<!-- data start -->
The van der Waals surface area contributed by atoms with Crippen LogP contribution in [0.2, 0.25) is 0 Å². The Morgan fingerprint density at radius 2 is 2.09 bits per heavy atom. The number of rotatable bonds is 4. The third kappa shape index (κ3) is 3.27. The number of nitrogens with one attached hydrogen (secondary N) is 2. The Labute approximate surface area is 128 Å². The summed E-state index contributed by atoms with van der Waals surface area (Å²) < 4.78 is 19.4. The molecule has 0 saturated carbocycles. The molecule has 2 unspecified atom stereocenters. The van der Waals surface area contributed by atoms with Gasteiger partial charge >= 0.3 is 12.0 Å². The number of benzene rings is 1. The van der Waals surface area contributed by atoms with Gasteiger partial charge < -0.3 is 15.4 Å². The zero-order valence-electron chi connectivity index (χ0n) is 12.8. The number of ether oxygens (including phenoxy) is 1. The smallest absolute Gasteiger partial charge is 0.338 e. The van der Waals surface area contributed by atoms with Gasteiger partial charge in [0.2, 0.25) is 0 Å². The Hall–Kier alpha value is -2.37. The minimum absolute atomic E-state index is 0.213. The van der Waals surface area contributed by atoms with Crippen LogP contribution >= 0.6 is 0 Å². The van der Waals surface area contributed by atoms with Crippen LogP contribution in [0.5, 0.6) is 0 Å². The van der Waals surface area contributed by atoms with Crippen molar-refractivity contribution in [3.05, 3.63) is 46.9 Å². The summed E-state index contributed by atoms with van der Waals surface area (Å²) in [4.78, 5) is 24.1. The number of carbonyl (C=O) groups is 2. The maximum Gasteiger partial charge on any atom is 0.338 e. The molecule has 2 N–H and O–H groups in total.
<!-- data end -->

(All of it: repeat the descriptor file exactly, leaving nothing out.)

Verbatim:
The van der Waals surface area contributed by atoms with Crippen LogP contribution in [0.2, 0.25) is 0 Å². The Morgan fingerprint density at radius 2 is 2.09 bits per heavy atom. The number of rotatable bonds is 4. The third kappa shape index (κ3) is 3.27. The number of nitrogens with one attached hydrogen (secondary N) is 2. The Labute approximate surface area is 128 Å². The summed E-state index contributed by atoms with van der Waals surface area (Å²) < 4.78 is 19.4. The molecule has 0 saturated carbocycles. The molecule has 2 unspecified atom stereocenters. The van der Waals surface area contributed by atoms with Gasteiger partial charge >= 0.3 is 12.0 Å². The number of benzene rings is 1. The van der Waals surface area contributed by atoms with Gasteiger partial charge < -0.3 is 15.4 Å². The zero-order valence-electron chi connectivity index (χ0n) is 12.8. The number of ether oxygens (including phenoxy) is 1. The smallest absolute Gasteiger partial charge is 0.338 e. The van der Waals surface area contributed by atoms with Gasteiger partial charge in [0.2, 0.25) is 0 Å². The Hall–Kier alpha value is -2.37. The minimum absolute atomic E-state index is 0.213. The van der Waals surface area contributed by atoms with Crippen LogP contribution >= 0.6 is 0 Å². The van der Waals surface area contributed by atoms with Crippen LogP contribution in [0.5, 0.6) is 0 Å². The van der Waals surface area contributed by atoms with Crippen molar-refractivity contribution in [3.05, 3.63) is 46.9 Å². The summed E-state index contributed by atoms with van der Waals surface area (Å²) in [4.78, 5) is 24.1. The number of carbonyl (C=O) groups is 2. The maximum Gasteiger partial charge on any atom is 0.338 e. The molecule has 2 N–H and O–H groups in total.